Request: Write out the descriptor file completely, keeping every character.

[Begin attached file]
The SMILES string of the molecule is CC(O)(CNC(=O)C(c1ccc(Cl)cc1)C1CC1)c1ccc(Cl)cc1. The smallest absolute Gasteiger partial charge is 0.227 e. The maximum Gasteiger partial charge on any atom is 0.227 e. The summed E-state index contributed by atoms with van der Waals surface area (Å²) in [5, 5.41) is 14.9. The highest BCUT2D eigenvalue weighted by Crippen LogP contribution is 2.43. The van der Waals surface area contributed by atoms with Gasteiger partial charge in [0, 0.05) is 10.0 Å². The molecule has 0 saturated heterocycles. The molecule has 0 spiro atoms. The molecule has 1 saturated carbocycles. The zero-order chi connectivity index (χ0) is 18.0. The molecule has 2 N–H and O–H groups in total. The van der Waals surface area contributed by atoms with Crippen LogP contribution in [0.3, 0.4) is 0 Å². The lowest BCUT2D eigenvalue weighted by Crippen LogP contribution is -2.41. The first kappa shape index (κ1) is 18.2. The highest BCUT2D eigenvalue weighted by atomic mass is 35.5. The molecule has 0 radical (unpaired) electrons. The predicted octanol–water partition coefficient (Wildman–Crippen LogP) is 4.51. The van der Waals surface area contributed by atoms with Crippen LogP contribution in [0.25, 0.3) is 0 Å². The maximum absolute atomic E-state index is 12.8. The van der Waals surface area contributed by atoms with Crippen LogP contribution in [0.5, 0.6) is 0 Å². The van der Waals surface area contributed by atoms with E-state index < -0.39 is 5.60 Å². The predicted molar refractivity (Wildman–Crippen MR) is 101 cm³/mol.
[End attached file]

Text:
The SMILES string of the molecule is CC(O)(CNC(=O)C(c1ccc(Cl)cc1)C1CC1)c1ccc(Cl)cc1. The smallest absolute Gasteiger partial charge is 0.227 e. The maximum Gasteiger partial charge on any atom is 0.227 e. The summed E-state index contributed by atoms with van der Waals surface area (Å²) in [5, 5.41) is 14.9. The highest BCUT2D eigenvalue weighted by Crippen LogP contribution is 2.43. The van der Waals surface area contributed by atoms with Gasteiger partial charge in [0, 0.05) is 10.0 Å². The molecule has 0 saturated heterocycles. The molecule has 0 spiro atoms. The molecule has 1 saturated carbocycles. The zero-order chi connectivity index (χ0) is 18.0. The molecule has 2 N–H and O–H groups in total. The van der Waals surface area contributed by atoms with Crippen LogP contribution in [0.3, 0.4) is 0 Å². The lowest BCUT2D eigenvalue weighted by Crippen LogP contribution is -2.41. The first kappa shape index (κ1) is 18.2. The highest BCUT2D eigenvalue weighted by atomic mass is 35.5. The molecule has 0 radical (unpaired) electrons. The predicted octanol–water partition coefficient (Wildman–Crippen LogP) is 4.51. The van der Waals surface area contributed by atoms with Crippen LogP contribution in [0.25, 0.3) is 0 Å². The maximum absolute atomic E-state index is 12.8. The van der Waals surface area contributed by atoms with Crippen LogP contribution in [0.5, 0.6) is 0 Å². The van der Waals surface area contributed by atoms with E-state index < -0.39 is 5.60 Å². The predicted molar refractivity (Wildman–Crippen MR) is 101 cm³/mol.